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Example: Configuring Packet Optical Networks with PTX Series Devices

 

This network configuration example configures three PTX3000 routers with 100 Gbps Ethernet interfaces, forward error correction (FEC), MPLS label-switched paths (LSP), preemptive fast reroute, and optical transport network (OTN) and wavelength-division multiplexing (WDM) parameters to show how these technologies support preemptive fast reroute with minimal traffic disruption due to link degradation in a converged supercore backbone router network.

Requirements

This example uses the following hardware and software components:

  • 3 PTX3000 routers (PTX5000 Series routers can also be used)

  • 3 FPC-SFF-P1A Flexible PIC Concentrators for the PTX3000 routers

  • 6 P1-PTX-2-100G-C-WDM-C 2-port 100G DWDM OTN PIC for the PTX3000 routers

  • Junos OS Release 14.2 R1 or later

Before you configure packet optical networking on the PTX Series routers, be sure that you have:

  • Installed all links and linecard hardware correctly

  • Configured all basic parameters such as router names

Overview

This network requires high-gigabit rate user traffic to be transported over a core of three PTX3000 routers from source interface to destination interface with very low latency, minimal nodal processing, and fast reroute of traffic in the case of link quality degradation. The best way to satisfy these requirements is to use OSPF as an interior gateway protocol (IGP), then use MPLS with LDP and Reservation Protocol with Traffic Engineering (RSVP-TE) to establish a label-switched path (LSP) from the ingress PTX Series router to the egress PTX Series router. Then primary and secondary LSPs are created among the PTX Series routers to enable preemptive fast reroute of traffic in case of a link degradation or failure.

Topology

This configuration example uses three PTX3000 routers named PTX3000-1, PTX3000-2, and PTX3000-3. Streaming traffic enters PTX3000-1 from the interface having IP address 192.168.1.1 and exits from PTX3000-2 to the interface having IP address 192.168.2.1. PTX3000-1 and PTX3000-2 are directly connected with a point-to-point fiber link. In case this link fails or exceeds an established error threshold, the streaming traffic can be routed from 192.168.1.1 to 192.168.2.1 through intermediate router PTX3000-3, which has direct links to both PTX-3000-1 and PTX3000-2.

Finally, packet optical parameters are established to detect primary path optical link degradation and to reroute traffic quickly onto the secondary LSP.

The topology used in the configuration example is shown in Figure 1.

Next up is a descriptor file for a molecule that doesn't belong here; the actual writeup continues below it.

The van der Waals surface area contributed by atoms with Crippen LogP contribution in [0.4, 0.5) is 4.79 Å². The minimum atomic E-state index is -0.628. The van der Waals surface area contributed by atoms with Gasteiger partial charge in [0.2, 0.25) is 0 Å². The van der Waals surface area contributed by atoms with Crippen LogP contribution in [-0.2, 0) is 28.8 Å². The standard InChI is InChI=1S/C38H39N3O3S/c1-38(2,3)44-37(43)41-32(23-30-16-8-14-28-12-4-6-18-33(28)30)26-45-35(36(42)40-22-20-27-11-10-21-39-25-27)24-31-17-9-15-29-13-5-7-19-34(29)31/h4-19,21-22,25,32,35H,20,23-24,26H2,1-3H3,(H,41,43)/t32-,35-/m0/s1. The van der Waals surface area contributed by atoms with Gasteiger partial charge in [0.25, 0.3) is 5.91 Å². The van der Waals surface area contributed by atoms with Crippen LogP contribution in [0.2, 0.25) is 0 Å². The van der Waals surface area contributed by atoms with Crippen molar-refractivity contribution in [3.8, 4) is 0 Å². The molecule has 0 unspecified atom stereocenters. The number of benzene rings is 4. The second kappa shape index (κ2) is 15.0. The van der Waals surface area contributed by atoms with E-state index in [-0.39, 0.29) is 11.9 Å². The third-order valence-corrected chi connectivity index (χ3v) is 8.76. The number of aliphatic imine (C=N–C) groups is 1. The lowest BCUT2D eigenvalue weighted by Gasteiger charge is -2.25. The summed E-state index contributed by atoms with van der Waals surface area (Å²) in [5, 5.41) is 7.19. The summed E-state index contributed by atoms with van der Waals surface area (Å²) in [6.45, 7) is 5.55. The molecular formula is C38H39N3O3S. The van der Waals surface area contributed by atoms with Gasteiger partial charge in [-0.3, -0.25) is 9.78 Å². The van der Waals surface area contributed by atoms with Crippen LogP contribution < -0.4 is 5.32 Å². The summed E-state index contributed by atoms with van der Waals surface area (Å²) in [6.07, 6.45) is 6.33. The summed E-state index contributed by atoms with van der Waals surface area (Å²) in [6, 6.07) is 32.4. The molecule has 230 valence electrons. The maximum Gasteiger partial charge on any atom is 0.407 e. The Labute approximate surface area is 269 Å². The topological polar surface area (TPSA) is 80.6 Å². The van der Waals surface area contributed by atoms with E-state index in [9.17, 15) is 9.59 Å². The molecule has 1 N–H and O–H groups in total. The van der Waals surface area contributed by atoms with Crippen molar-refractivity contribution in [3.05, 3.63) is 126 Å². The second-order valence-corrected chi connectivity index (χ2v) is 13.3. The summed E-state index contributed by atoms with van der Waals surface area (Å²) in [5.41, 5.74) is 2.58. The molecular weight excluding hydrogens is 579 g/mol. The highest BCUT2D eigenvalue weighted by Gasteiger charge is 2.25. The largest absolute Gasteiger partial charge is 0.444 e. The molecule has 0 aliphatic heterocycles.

Figure 1: Topology for the Packet Optical Network
Topology for the Packet Optical
Network

This example configures the following on all three PTX3000 routers:

  • Fiber optical interfaces—For the inter-PTX links, each interface establishes a jumbo frame size of 9192 bytes used for high-speed Ethernet interfaces, and sets the WDM wavelength at 1529.55 nanometers (nm), a wavelength used for 10-Gigabit or 100-Gigabit Ethernet Dense WDM (DWDM) interfaces only, part of the C-band ITU-Grid tunable optics standard. Setting optical wavelengths in device software instead of in an external device is a characteristic of packet topical networks. Then we set optical transport network (OTN) options: set the reporting interval in milliseconds (10) and establish the bit error rate (BER) thresholds for declaring the link degraded or failed (a pre-forward error correction (FEC) BER value of 5 .0e-3, or 1 bit in 1000) or cleared (5.0e-7, or 1 bit in 10 million). Note that FEC might still recover from many of these bit errors. For more information about FEC operation for OTNs on the PTX Series routers, especially BER threshold operation, see Understanding Pre-FEC BER Monitoring and BER Thresholds. Finally, this example configures preemptive fast reroute to enable monitoring of signal degradation and the feedback of the result to the source (MPLS LSPs are rerouted from the source). For more information about configuring 100-Gigabit Ethernet, see 100-Gigabit Ethernet OTN Options Configuration Overview.

  • OSPF as the IGP—All networks need to run a routing protocol to learn the network topology and to know what devices are reachable. This example configures OSPF as the IGP, but IS-IS could be used if preferred, as long as the same IGP is run throughout the network. The indirect route through PTX3000-3 is given a very high metric (10000) so that traffic does not use the link unless the direct link has failed.

  • LDP as MPLS signaling protocol—MPLS uses a signaling protocol to establish LSPs from source to destination routers. This example configures LDP, which automatically seeks out all possible routes in the network, as the basic MPLS signaling protocol. LDP uses the same metrics as established for the IGP (OSPF).

  • MPLS as the packet switching technology—MPLS establishes LSPs from ingress to egress router. In between, IP packets are encapsulated with an MPLS label and are switched, not routed. The nice thing about MPLS is that an LSP, no matter how many routers it passes through, looks like one hop at the IP layer. So LSP reroutes through PTX3000-3 look essentially the same to the source and destination systems.